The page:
Thursday, November 09, 2006

     Jeff Lindsey had an interesting post on his blog, Mormanity.  Jeff Lindsey may not know it, he was influential when I made my decision to finally rescind my membership in the Mormon church, but I do have some respect for the man although I disagree with him.  When I first encountered the website that he runs I was amused by his proud display of some of the awards he's won.  Quite  few of these came from groups that are decidedly Anti-Mormon.  Clearly, the man does have a sense of humor, albeit a sarcastic and sometimes subtle one.  (Blogger, if you're really going to edit me for this, can you at least try to keep the rhythm I'm going for here?  Don't think I've forgotten your little faux pas changing LDS church to the Church of Jesus Christ elsewhere on my blog.)

    He even acknowledges there may be valid reasons for leaving, but he wants us to search for the divine.  I must disagree strongly with Mr. Lindsey that there is evidence of the divine in the Mormon scriptures, and the things that may be considered evidence of the divine aren't at all unique to the Mormon church.  When it comes to writing, I consider showing what beauty a language is capable of or expressing your thoughts clearly to be evidence of the divine -- if that was the writer's purpose.   What parts of the Book of Mormon do show this come from elsewhere, either plagiarized from the new testament by the hand of Joseph Smith, or plagiarized by the Nephites from the Old Testament they took with them to America.

     Writing is not the only evidence of the divine though.  Given the deceptions that were carried out by Joseph Smith and leaders of the church, I find I must ask myself, is there really any evidence of the divine within the church as an organization?  It often goes on about how much charity work it does, but at least in the United States, those figures are hidden from its members.

    While it may be true I have a blind spot where Mormonism is concerned because it has not always have had a positive effect on me, I've been thinking more or less lately about whether the organization is good or evil.  I suppose some of this comes from a report of a family member having an argument with my father.   I did not think the argument was necessary, but on the other hand my father should have no better to say "Mormonism is an easy religion for women. You only have to obey your husband" in front of that particular family member.  (I hope she doesn't mind this.  We all at times say things before we start to think.  To some of us it happens far more often than others.)   I suppose she could have brought up the high use of anti-depressants among Mormon women, but I was not privy to the conversation, and I do not know if she did.   She also brought up electroshock therapy used as late as the 70's at BYU -- which he did not believe.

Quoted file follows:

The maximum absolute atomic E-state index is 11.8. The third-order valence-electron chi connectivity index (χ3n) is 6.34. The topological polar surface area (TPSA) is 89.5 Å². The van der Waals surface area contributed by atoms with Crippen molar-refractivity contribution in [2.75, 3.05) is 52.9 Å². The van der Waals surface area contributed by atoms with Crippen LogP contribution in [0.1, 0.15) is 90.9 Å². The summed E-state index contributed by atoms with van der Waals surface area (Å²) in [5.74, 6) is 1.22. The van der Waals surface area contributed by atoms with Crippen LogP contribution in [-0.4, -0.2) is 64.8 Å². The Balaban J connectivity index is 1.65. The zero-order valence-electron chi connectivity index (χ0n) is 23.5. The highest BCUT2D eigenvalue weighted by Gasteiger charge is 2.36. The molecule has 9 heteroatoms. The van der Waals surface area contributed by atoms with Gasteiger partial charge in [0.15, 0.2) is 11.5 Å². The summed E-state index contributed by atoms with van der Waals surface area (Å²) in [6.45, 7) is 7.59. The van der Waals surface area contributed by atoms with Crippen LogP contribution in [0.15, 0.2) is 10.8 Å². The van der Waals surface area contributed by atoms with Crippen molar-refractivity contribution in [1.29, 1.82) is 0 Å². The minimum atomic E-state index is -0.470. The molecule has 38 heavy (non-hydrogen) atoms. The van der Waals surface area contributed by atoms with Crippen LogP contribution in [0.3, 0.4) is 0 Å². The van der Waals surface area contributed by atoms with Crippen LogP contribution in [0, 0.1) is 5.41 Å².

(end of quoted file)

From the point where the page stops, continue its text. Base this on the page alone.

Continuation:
Often the intents of people trying to good or noble, but would the saying "The Road to Hell is paved with good intentions" have become a clich�� were it not for the tendency to do evil things while believing you're serving the greater good?

    I will not deny that the church produces good people, but those who Robert Kirby calls genuine Mormons are few and far between.  It is highly likely these people would have been good whether or not they were members of the church.  However, while this is the case, there are many people for whom religion is a tool to make them a better person and this is where I think religion is most beneficial to a society, if we do not carry it so far that we're willing to harm others for our belief.  A good example is the 12-step program favored by AA.  I'd rather have a harmless evangelical proselytizing me than a heroin addict who's trying to take my wallet.  At least the first person is far less likely to use violence.

     The question is, does the Mormon church do this as a whole? I'm tempted to say no, but in this case, I must be cautious of my bias.  I think it could be, but as an organization it is largely immature, although it could have learned from its predecessors and avoided many of the pitfalls other churches soon fell into.

    Perhaps it is time we re-evaluated all our religions to see if this is the purpose that they're serving?  After all, evidence of the divine can be found in someone being a better human being more easily than such evidence can be found by translating golden plates you found buried in a hillside.



At Sat Nov 11, 06:34:00 PM 2006 , Blogger Just one of many said...

I love your writing style...very to the rambling, unlike my posts!

At Tue Nov 14, 02:18:00 PM 2006 , Blogger MrAdVenture said...

Heads up-I just came here via your new page"Please visit...."(from Earn More From...)unfortuantley the page did not open in new window-defeating the purpose.The code to have them open in a new window is as follows.I am using the word tag in place of < and >

tagA href=Http:// target="_">Blogspottag/Atag

note-there is a space between com and target as in .com target=
Glad to see you are making the effort-keep up the great work and writing,please know that I am being helpful for all our sakes!
This message was brought to you courtesy of your friendly neighbourhood MrAdVenture


Post a Comment

Subscribe to Post Comments [Atom]

<< Home